Section II of this Article examines the four possible substantive areas of law that could be used to sue corporations in U.S. courts: the ATCA; extraterritorial application of U.S. law; claims based on international environmental treaties and customary international law; and application of foreign environmental law. The focus of Section II is on the ATCA because it provides the most appropriate cause of action for plaintiffs, among other poor alternatives, and its complex issues deserve in depth examination. Particularly, Section II explores the ATCA cases that have contained environmental claims--Amlon v. FMC, (4) Aguinda v. Texaco, (5) Beanal v. Freeport McMoRan, (6) Bano v. Union Carbide Corp., (7) Flores v. Southern Peru Copper Corporation (8) and Sarei v. Rio Tinto (9)--and discusses why the environmental claims have failed.
Section III concludes that the ATCA is the most powerful of the litigation options and discusses how plaintiffs' attorneys should use it for environmental ends. This section argues that, although the ATCA is not yet a fully viable independent cause of action for most environmental claims, it could be effective to address environmental claims where they are combined with human rights claims. Because judicial recognition of environmental principles as actionable under the ATCA is overdue, Section III argues for further development of international environmental law to urge courts toward this finding.
Finally, Section IV concludes with discussion of the development of each of the potential causes of action in the future. As international environmental principles become accepted as part of the "law of nations" under the ATCA, which has already happened in the broader field of international law, the ATCA will become an even more important tool for plaintiffs seeking redress for corporate environmental harms abroad.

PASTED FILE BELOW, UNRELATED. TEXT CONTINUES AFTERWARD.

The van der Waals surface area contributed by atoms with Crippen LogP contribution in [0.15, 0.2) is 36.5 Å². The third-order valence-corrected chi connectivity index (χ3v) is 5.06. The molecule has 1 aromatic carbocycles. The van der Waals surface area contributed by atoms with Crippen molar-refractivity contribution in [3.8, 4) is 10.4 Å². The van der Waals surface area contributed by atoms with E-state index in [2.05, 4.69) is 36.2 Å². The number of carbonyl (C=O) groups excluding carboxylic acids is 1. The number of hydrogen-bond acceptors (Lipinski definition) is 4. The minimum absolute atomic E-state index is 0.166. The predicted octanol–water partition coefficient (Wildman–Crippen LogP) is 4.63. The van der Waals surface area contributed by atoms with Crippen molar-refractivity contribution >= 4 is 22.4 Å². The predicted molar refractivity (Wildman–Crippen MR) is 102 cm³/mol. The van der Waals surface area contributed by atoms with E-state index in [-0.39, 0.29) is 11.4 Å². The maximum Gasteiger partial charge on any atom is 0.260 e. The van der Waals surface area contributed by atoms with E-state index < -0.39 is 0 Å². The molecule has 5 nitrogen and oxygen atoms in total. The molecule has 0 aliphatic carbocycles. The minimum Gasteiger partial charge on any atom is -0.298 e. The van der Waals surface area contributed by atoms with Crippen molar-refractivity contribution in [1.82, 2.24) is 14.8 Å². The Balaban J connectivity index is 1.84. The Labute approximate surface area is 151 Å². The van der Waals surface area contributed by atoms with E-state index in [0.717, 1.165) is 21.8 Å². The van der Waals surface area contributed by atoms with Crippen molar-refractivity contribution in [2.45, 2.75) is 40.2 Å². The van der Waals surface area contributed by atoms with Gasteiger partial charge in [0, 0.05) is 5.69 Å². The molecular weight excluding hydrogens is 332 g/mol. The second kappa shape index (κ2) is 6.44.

POSSIBLE CAUSES OF ACTION
The Alien Tort Claims Act
The ATCA is currently the strongest vehicle for bringing claims against corporations for environmental abuses abroad. Moreover, under the ATCA, in some cases corporate officers may be held individually liable for environmental torts abroad. (10) While there are severe hurdles to bringing a claim under current ATCA jurisprudence, (11) it is possible to find relief for plaintiffs seeking redress for environmental harms. This section discusses (i) a brief history of the ATCA, (ii) the statute's elements and legal standards, (iii) who may sue and be sued under the ATCA, and (iv) how the ATCA is used for suing corporations for environmental abuses abroad based on recent case law. Because much has been written on parts (i), (ii) and (iii), (12) this section focuses primarily on part (iv).